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A tale of email

Questions arise from emails unearthed by a school district investigation into a former high school principal.

Jerry Bohnen November 27th, 2012

Documents obtained from Oklahoma City Public Schools show that former Frederick A. Douglass Mid-High School Principal Brian Staples changed failing grades of some students, as alleged by teachers he had fired. Emails written by Staples suggest he improved Ds and Fs to Cs because some teachers had not complied with grade reporting standards created at the high school. Douglass’ standards were different from district policy due to a federal education improvement program.

Credit: Mark Hancock

The hundreds of emails were obtained through an Oklahoma Gazette open records request submitted June 4. They were not released until October because of technical problems with the email system, according to Tierney Tinnin, a school district spokeswoman.

Staples resigned after the conclusion of a district investigation into allegations of altering grades and attendance records. While OKCPS administrators said most of the accusations were unfounded, they forwarded the results of that probe to Oklahoma County District Attorney David Prater as well as the state and federal departments of education.

What the emails say
Two emails to teachers referred to grade changing. Staples sent both the morning of Jan. 5, 2010 — one to Robert Hubbard and another to Charles D. Walker. Both contained the same statement in which Staples said he had reviewed progress reports and “determined the grade reporting is not compliant with the DHS [Douglass High School] standards based grade reporting and academic intervention plan.”

The principal made it clear in the next sentence: “Semester grades for students with Ds and Fs have been adjusted to C.” Staples asked each teacher to meet with him “to review the DHS standards based grade reporting and academic intervention plan and to develop an action plan that will assure these processes are in place for the Spring 2010 semester.”

Those changes might have been allowable. Tammy Carter, the general counsel for OKCPS, clarified: “The DHS standards were a little different than district standards. Because they are on a SIG [School Improvement Grant], they were able to develop some standards that were different than standards for the district in general.”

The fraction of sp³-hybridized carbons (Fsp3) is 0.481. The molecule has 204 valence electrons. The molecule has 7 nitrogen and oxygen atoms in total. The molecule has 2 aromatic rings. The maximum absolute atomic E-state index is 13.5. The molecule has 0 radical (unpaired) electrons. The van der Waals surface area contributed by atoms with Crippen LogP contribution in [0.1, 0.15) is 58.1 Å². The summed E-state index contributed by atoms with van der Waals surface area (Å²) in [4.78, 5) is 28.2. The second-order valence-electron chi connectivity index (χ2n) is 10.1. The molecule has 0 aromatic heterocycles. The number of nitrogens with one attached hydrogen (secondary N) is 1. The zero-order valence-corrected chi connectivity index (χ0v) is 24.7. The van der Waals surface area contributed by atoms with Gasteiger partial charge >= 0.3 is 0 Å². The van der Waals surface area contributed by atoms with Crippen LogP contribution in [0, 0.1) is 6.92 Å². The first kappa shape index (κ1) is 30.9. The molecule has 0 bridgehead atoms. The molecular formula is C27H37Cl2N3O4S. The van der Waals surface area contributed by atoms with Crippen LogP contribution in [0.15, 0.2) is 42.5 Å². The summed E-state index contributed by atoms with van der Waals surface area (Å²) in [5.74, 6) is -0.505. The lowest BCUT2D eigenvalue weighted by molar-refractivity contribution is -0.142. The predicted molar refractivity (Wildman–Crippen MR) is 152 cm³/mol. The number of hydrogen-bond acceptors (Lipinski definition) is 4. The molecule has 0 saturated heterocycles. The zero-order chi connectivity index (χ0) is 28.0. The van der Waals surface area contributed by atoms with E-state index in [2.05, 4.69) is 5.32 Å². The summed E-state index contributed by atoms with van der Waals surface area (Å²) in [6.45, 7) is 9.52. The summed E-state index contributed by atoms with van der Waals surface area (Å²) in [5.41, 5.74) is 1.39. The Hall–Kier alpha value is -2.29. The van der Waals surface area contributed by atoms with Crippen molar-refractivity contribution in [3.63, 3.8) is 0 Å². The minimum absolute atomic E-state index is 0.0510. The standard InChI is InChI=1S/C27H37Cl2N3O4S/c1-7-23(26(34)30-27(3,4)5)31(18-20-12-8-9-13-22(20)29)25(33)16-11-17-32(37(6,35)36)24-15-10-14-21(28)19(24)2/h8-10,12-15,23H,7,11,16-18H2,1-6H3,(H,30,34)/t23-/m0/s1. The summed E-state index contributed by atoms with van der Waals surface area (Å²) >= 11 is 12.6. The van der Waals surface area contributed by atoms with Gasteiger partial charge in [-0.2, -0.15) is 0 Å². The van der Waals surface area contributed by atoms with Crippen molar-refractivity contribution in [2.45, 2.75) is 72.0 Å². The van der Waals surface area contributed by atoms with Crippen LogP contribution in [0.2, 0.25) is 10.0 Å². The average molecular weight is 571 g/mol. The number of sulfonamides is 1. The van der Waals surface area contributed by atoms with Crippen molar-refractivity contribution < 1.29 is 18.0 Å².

According to the U.S. Department of Education, SIGs are considered a “key component” of the Obama administration’s work to help states and districts improve the nation’s lowestperforming schools.

Marcia Muhammad, one of the fired administrators, called the emails “a smoking gun” that proves Staples altered grades. She and others contend he also changed attendance records to keep Douglass off any at-risk list maintained by the state Department of Education.

Attendance policy questions
Another Staples detractor, former OKCPS teacher Joe Quigley, said he thinks the former principal did whatever he could to make the school look good, even if it meant violating district policy.

“They weren’t following his procedures and his procedures weren’t necessarily legitimate,” claimed Quigley, who successfully sued the district for wrongful termination — a case not involving Staples — and now teaches in Boston.

Quigley had his own differences with Staples and other administrators when he taught at Douglass, as confirmed in 135 pages of emails he supplied.

“Playing with grades is unethical,” Quigley added. “Playing with atten dance is where it’s illegal because federal money is based on attendance.”

Brian Staples

He said Staples violated state law and district policy in allowing students who were within 20 minutes of reporting to class not to be considered absent. In an Aug. 31, 2010, letter to Ed Allen, president of the American Federation of Teachers in Oklahoma City, Quigley complained that attendance policies varied from school to school. A week later, he voiced another complaint about Staples.

“Please do not continue to send negative emails regarding Douglass students,” Staples responded in an email.

“If you do not have the skill set to meet the needs of our kids, please submit a transfer request.”

In a Sept. 10, 2010, email to Allen, Quigley again said Staples’ policies did not comply with those in the district manual. “Basically we are continually held to ignore district policies and procedures on an ongoing basis,” the teacher wrote.

On Sept. 14, 2010, he sent Allen another message complaining how teachers faced daily verbal and physical assaults by students.

“The conditions at Douglass are out of control, with students being held to the minimum of discipline,” wrote Quigley.

He described a student attempting to smear blood on a teacher after being asked to leave the classroom. “There is a lot of appearance here of success, but it is based on cooked books (evidence available) and the ever increasing paperwork teachers are required to do to give the appearance all is well (or they face disciplinary action).”

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